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#Film Review: Netflix’s Apostle (2018)

Director: Gareth Evans

Rating: 4/5

When I saw announcement for this film on Netflix today, I immediately knew this film will be well made and I knew it will be good. What I did not know is that I will shout ‘what did I just saw’ so many times, because I certainly did not except an outstanding horror.

The film starts nicely as a historical drama where Thomas Richardson (Dan Stevens) is trying to save him sister, kidnapped by a new cult. Thus, he infiltrates in the cult and joins them on the secluded island to save his sister. We start following his quest to discover his sister’s whereabouts and we definitely enjoy the landscape, lightening, camera, and everything. The film is simply beautifully made.

But then boooom. The film is not just about brother’s quest to save his sister held for ransom by a crazy cult. The crazy cult is not so crazy after all, for there is a goddess on the island who has previously helped with crops and life on the island. But, as we wonder whether she is evil (she drinks blood and eats human organs) we realise that true evilness comes from humanity. It is one of the three main members of the cult who keeps goddess in chains and threatens her if she does not start giving them good crops and improve life on the island. His daughter also has a secret relationship with fellow islander, and thus commits a sin because she gets pregnant on the island where it is impossible to give birth to a living being, human or animal.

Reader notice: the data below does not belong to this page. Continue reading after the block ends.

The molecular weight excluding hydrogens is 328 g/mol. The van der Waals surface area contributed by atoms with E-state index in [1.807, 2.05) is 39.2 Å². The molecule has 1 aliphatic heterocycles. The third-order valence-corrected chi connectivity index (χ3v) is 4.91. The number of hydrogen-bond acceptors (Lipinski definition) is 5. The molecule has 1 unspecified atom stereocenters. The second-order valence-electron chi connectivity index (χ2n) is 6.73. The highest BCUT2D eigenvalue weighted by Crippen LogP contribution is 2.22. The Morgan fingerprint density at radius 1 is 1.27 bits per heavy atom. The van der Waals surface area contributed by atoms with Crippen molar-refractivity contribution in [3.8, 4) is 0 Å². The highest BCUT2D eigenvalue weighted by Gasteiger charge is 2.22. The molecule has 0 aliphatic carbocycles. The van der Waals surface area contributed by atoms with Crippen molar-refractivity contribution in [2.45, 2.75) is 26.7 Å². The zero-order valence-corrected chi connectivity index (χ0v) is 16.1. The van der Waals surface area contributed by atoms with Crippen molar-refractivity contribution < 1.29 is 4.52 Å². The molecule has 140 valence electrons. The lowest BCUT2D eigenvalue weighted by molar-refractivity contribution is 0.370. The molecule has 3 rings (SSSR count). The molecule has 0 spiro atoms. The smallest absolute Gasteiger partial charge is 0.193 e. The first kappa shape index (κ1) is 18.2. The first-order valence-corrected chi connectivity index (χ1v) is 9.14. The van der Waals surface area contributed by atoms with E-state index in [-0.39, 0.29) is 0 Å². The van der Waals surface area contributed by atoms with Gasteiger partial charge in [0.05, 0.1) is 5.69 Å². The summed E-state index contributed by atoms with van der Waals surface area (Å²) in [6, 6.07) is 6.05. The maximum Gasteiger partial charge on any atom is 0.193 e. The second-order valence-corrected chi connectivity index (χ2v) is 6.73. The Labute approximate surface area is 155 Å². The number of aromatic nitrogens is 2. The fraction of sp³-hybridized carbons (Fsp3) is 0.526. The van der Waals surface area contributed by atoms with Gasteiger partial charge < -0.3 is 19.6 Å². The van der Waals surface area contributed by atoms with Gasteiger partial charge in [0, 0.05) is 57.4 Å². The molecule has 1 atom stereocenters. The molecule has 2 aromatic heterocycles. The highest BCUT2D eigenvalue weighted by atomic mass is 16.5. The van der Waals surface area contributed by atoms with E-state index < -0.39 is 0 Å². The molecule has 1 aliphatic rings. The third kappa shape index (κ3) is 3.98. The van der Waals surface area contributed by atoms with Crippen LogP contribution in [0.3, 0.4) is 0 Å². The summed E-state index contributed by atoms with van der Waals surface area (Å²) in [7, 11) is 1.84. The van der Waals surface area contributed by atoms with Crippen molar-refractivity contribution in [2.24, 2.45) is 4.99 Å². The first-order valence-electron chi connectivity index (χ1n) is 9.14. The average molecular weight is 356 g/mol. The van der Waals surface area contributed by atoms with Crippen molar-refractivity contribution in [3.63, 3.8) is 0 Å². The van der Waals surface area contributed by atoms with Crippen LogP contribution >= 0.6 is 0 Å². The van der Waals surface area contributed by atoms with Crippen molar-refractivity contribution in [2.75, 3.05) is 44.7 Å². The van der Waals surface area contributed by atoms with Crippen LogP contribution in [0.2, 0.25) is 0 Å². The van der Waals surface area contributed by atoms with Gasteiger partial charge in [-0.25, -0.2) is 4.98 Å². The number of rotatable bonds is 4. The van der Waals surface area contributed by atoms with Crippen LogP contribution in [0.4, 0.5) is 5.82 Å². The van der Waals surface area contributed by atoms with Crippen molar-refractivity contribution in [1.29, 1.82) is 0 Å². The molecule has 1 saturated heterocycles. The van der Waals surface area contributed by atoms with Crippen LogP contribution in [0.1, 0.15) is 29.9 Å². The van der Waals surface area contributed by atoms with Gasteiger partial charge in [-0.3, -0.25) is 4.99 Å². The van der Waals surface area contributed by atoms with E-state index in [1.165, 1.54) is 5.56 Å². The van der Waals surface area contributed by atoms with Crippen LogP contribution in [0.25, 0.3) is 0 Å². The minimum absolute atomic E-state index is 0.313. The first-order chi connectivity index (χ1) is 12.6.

Thomas thus has numerous roles, to save his sister, to save goddess, save himself for he has been discovered, and destroy clearly cursed island…

This film is simply different than anything I watched recently, and as I already said, it is a high-quality production. The acting is also very good and very convincing, Dan Stevens in particular but everyone else as well. Thus, it was a true enjoyment to watch this film, and I would strongly recommend it. The film could be easily rated as 5/5, but you know me, I keep that for sociological dramas addressing everyday lives (some things never change).

Thank you for reading.

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